In 1966, a Time magazine cover asked the question: Is God dead? This is briefly featured in today’s film, Rosemary’s Baby (1968). One cannot underscore enough how much of a bellwether moment this was in American culture. If you think times are crazy now, you should take a look at the 1960s. If it is racial problems you want, the decade saw not only the assassination of Malcolm X and Dr. Martin Luther King Jr., but a series of race riots and threats of revolution across the country and world. Worried about Russia and possible nuclear war? The 1960s were the height of the Cold War, the ideological struggle between the United States and the Soviet Union, Russia’s communist title from 1918 to 1989. There were a couple of times in those years when the doomsday clock nearly hit midnight as during the Cuban Missile Crisis, and there was the hot war fought in Vietnam. The decade opened up a pandora’s box of problems we are still dealing with today, though we act like these are extraordinary times. As a practicing Catholic, my concerns are more on the topic of religion, and the Time cover indicates some unfortunate changes in attitudes taking place. The Catholic Church attempted to respond to what was going on with the Second Vatican Council (1962-1965), and from it came a number of needed reinterpretations of Church doctrine. Still, it was too little, too late, to prevent an insidious movie like today’s from being unleashed on the public.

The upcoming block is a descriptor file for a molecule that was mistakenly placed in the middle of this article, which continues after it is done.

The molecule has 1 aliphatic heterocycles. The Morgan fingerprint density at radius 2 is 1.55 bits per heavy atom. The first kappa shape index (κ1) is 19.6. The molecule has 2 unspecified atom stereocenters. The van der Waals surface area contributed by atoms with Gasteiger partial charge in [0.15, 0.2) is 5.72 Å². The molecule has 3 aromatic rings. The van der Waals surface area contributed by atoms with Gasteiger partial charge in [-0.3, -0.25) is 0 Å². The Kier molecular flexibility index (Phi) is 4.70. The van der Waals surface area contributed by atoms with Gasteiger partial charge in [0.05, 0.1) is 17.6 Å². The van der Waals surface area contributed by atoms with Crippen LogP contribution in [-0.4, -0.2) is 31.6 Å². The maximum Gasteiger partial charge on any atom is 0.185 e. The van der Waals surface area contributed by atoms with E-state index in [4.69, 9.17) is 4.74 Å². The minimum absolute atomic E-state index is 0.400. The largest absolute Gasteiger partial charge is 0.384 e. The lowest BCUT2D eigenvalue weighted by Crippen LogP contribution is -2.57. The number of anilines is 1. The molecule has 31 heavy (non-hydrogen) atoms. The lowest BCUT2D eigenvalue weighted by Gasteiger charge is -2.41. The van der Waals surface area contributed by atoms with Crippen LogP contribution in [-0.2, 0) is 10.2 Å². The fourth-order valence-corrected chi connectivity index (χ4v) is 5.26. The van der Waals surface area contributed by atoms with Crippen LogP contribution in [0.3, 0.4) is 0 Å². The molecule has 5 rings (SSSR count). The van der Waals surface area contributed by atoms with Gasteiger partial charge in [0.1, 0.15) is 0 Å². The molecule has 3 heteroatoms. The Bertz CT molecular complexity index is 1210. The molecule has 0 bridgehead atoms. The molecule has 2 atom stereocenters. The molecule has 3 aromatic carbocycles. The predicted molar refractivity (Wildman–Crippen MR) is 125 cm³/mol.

Rosemary’s Baby starts innocuously enough, with a young couple, Guy (John Cassavetes) and Rosemary Woodhouse (Mia Farrow), moving into a swanky uptown apartment building called the Bramford. They do so despite warnings from their friends about the residence’s dark past. They seem unjustified until one day Terry Gionoffrio (Angela Dorian) commits suicide by jumping out of one of the windows in their neighbor’s seventh floor apartment. Those neighbors, by the way, are Minnie (Ruth Gordon) and Roman Castevet (Sidney Blackmer). They appear to be harmless enough, particularly since they are elderly, and Guy comes to be close friends with them. Rosemary, on the other hand, finds them annoying. This is when things begin to diverge for the Woodhouses. Guy’s acting career suddenly takes off, with him earning several prominent roles. Meanwhile, Rosemary wants to have a baby, but finds the intrusion of the Castevets on this matter inconvenient. On the night they hope to conceive, the neighbors bring over a desert of chocolate mousse. Rosemary finds the taste of hers off-putting, but is lectured by Guy for being rude when she refuses to eat all of it. Powering through it, though, leads to her passing out. It also induces a hallucinogenic state where the other tenants of the building are all gathered around her in the nude while she is raped by satan. When she awakens the next morning, she is terrified to find scratches on her body, though Guy explains that he had his way with her while she was asleep. Her disturbance over this matter is mitigated somewhat by the news that she is pregnant. Yet again, though, the Castevets intervene, insisting that Rosemary see their physician, Dr. Abraham Sapirstein (Ralph Bellamy) instead of her own regular doctor. For the moment, Rosemary goes along with these instructions, but begins to worry when she finds her pregnancy to be quite painful. Feeling like she is without friends in her home, she consults an acquaintance of hers, Hutch (Maurice Evans), and expresses her concerns. He begins doing some research on the building in which she lives, but mysteriously slips into a coma before he can share his findings. With the pangs not going away, and her condition worsening, she begins to insist on going to her original doctor. It is at this moment that the troubles magically go away. Some months later, though, Rosemary learns that Hutch has passed away. Before dying, he was able to write down some information, which is then passed along to Rosemary. It confirms the worst for her. The Castevets are satan worshippers, along with the rest of those living in the building. It also appears that Guy has fallen in with them. Hysterical, she finally makes it to Dr. Hill (Charles Grodin), the doctor she wanted to see in the first place, who ends up calling Dr. Sapirstein in and sedating her. She is then made a prisoner in her apartment, where she eventually goes into labor. Coming to after the birth, Guy tells her that the baby had been arrived stillborn. What contradicts this is when she begins hearing the cries of an infant. Discovering a hidden door that leads to the Castevets, she finds all the culprits gathered around a bassinet draped in black with an upside-down Cross hanging over it. She seems to know instinctively that it is hers, even though she is told that it belongs to the devil. Instead of recoiling in shock, she decides to nurse the child when she is invited to do so. That is where this awfulness comes to an end.